Power Failure: The Rise and Fall of General Electric by William D Cohan
Allen Lane, 816pp, £35
General Electric (GE) was the central enterprise of American capitalism: the research department, engine room and bank of the American Century. Founded by Thomas Edison, it spread power across the US, becoming a behemoth of trains, toasters, TVs, engines, media networks and computers. In almost every facet of American life, GE was a significant presence.
By the second half of the 20th century, under CEO Jack Welch, GE was the most valuable company in the world. But then everything changed; Welch’s successor, Jeff Immelt, took over on 10 September 2001. In a new age of uncertainty, GE’s extravagant bets on the future became less profitable. Immelt was a Harvard MBA, and his story is a cautionary tale of business education over practical intuition. The defining characteristic of Immelt’s reign was “success theatre” – an act that markets gradually declined to believe. In November 2021, having sold off swathes of its businesses, GE announced that its once globe-straddling conglomerate would be broken up. An 800-page tome about one company might seem excessive, but through the story of GE, William D Cohan gives a gripping account of what has changed about the United States and its people.
By Will Dunn
[See also: Books of the year 2022]
Rebel Bodies: A Guide to the Gender Health Gap Revolution by Sarah Graham
Green Tree, 288pp, £16.99
The gender health gap – the difference between the treatment received by men and women from medical services – was in the spotlight last summer, after the government launched its landmark Women’s Health Strategy for England. But, as any woman whose pain has been dismissed by a doctor can attest, the problem persists. As the health journalist Sarah Graham hears from a former GP, “medical misogyny is ingrained in our training as doctors. We are taught that if a working-age man comes to see their GP, you ought to sit up and take note because working-age men do not see their GPs.”
In Rebel Bodies Graham analyses this medical misogyny, from the concept of “hysteria” and the damage it still inflicts almost 4,000 years after the term was first coined, to the dearth of funding around female-centred cancer, to the unpleasant stereotypes about menopausal women and “neurotic” mothers. She skilfully includes those whose narratives might otherwise be excluded, including trans and non-binary people. The result is a warm, inclusive (but not chiding) insight into the realities and inequities of healthcare for the estimated 52 per cent of the population who were born female.
By Emma Haslett
Hotel Milano by Tim Parks
Harvill Secker, 240pp, £18.99
On a Friday night in March 2020, Frank Marriot receives a phone call telling him that Dan Sandow – friend, rival, magazine editor – has died and his funeral in Milan is imminent: will he go? Marriot is not an impulsive man but he books his plane ticket: “Dan’s funeral has woken you up,” he thinks, “woken for a wake.” It is not just a wake, or the prospect of meeting Connie – a former lover of both men – that he flies towards, but both his own past and a sense of urgent purpose.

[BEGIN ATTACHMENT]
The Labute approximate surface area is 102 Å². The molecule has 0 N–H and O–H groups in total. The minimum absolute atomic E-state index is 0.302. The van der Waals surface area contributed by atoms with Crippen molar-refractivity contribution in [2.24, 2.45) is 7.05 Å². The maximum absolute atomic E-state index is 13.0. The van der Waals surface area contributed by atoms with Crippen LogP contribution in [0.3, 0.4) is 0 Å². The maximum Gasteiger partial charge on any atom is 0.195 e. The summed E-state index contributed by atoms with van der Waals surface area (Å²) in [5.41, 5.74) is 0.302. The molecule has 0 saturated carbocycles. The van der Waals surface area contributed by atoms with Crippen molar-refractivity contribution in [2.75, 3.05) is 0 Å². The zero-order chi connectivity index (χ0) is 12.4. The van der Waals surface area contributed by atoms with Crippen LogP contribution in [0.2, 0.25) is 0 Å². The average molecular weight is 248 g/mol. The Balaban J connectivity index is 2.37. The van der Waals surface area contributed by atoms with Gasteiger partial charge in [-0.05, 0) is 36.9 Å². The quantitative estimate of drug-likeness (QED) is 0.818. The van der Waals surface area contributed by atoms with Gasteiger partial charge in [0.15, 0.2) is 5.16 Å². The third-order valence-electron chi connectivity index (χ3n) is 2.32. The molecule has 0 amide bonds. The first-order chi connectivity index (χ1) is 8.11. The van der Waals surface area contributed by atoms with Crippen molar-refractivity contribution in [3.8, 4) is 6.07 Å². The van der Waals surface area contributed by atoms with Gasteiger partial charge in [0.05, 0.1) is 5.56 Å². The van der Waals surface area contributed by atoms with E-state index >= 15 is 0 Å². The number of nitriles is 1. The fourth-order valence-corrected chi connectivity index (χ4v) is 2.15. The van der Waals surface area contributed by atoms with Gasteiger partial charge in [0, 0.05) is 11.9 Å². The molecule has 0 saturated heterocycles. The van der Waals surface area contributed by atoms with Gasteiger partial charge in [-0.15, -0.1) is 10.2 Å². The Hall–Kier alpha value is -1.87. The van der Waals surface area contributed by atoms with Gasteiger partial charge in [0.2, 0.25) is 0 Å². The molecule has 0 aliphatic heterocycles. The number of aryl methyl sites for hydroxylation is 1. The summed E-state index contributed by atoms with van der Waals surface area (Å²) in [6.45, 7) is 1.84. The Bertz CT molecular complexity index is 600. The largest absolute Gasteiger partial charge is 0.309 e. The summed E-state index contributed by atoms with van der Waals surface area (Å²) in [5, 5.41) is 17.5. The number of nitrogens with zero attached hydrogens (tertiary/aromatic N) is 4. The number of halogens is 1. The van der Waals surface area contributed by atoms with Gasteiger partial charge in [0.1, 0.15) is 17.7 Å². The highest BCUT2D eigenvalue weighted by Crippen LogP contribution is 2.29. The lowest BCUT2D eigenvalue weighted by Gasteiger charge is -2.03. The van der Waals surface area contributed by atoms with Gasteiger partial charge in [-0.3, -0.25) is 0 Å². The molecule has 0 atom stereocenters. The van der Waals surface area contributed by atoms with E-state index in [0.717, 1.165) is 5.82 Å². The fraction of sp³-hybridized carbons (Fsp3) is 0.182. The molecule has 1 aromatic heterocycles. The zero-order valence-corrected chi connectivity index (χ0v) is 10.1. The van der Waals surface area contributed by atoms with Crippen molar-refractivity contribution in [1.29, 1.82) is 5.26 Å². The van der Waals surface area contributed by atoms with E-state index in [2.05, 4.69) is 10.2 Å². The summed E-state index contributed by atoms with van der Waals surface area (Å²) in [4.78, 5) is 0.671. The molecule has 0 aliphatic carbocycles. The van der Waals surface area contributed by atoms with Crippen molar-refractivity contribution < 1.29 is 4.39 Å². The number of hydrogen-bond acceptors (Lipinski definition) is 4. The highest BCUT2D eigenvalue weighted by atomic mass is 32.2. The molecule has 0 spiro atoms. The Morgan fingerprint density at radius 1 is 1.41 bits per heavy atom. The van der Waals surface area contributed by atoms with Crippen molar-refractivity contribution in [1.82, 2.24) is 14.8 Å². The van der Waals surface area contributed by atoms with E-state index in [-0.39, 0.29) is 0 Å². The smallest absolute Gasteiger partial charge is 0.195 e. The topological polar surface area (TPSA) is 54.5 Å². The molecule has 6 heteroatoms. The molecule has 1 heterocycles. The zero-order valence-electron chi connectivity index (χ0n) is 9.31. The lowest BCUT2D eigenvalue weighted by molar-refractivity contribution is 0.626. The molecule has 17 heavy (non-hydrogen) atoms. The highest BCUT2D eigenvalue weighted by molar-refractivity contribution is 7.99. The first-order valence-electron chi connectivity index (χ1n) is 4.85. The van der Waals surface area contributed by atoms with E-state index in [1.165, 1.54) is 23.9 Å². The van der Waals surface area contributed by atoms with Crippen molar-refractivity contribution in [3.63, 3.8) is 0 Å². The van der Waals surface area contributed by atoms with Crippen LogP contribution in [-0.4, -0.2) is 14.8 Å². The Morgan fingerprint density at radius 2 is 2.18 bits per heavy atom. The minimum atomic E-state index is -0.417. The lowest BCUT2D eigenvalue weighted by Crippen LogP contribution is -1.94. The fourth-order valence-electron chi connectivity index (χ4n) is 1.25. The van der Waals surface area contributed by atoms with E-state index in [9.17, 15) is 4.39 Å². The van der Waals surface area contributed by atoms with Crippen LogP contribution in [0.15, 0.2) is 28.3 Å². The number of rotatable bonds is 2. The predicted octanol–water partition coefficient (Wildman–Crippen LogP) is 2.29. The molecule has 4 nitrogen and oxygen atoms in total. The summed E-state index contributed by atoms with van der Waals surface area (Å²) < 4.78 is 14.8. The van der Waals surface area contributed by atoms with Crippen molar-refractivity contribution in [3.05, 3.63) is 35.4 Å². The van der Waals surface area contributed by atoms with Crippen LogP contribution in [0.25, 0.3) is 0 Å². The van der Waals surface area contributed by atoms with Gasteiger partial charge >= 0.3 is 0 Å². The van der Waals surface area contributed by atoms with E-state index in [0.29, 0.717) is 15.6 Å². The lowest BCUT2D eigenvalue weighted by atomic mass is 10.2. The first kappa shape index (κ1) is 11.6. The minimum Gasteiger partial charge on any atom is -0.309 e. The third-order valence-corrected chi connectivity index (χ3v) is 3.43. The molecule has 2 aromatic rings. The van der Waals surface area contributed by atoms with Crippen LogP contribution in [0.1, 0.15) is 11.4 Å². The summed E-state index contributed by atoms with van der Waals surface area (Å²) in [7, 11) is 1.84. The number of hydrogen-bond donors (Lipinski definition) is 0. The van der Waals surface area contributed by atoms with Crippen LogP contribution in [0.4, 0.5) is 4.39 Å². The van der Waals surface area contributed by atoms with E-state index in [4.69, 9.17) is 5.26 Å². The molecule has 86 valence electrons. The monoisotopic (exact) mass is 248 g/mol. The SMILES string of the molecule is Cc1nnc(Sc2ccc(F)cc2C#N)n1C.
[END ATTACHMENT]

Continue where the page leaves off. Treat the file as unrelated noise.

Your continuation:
Tim Parks, a long-time resident in Italy, is an accomplished writer of both fiction and non-fiction, and this deft and affecting short novel combines his skills in both disciplines. Marriot arrives in an Italy struggling at the European epicentre of the Covid-19 pandemic, and as restrictions quickly escalate he finds himself marooned in the luxurious Hotel Milano, unable to return home. His own problems, however, are secondary to those of other, unofficial residents in the hotel and Marriot, who has previously cut himself off from the world, finds that doing so again is no longer an option.
By Michael Prodger
[See also: The struggle for Italy]
Was It for This by Hannah Sullivan
Faber & Faber, 112pp, £12.99
Hannah Sullivan’s Was It for This – which follows her TS Eliot Prize-winning debut collection, Three Poems – contains three long poems. Here the idea of home, or spaces of belonging, recurs. The title poem begins at Sullivan’s childhood home and ends with a return visit in later life. With an ingenious irony, Sullivan renders these moments with an unreal detachment, but uses prose, which invites a more literal interpretation. Her formal dexterity is on display, too, in “Tenants”, which juxtaposes new motherhood with the Grenfell Tower fire. She marshals allusions in a way that is reminiscent of Eliot, creating a bewildering, horrifying confluence.
The final poem, “Happy Birthday”, picks up where “Was It for This” leaves off, but with a change of emphasis: “The first half having been/given up to space, I decided/to devote my remaining/life to time”. Sullivan meanders through the dead zone of a new year, but her reckoning leads her somewhere more hopeful, an invocation of “each instant’s disregard,/being self-contained,/for what might follow,/the flashiness of staring down/tomorrow”.
By Matthew Gilley
[See also: The greatest modern poems]
This article appears in the 04 Jan 2023 issue of the New Statesman, Sunak Under Siege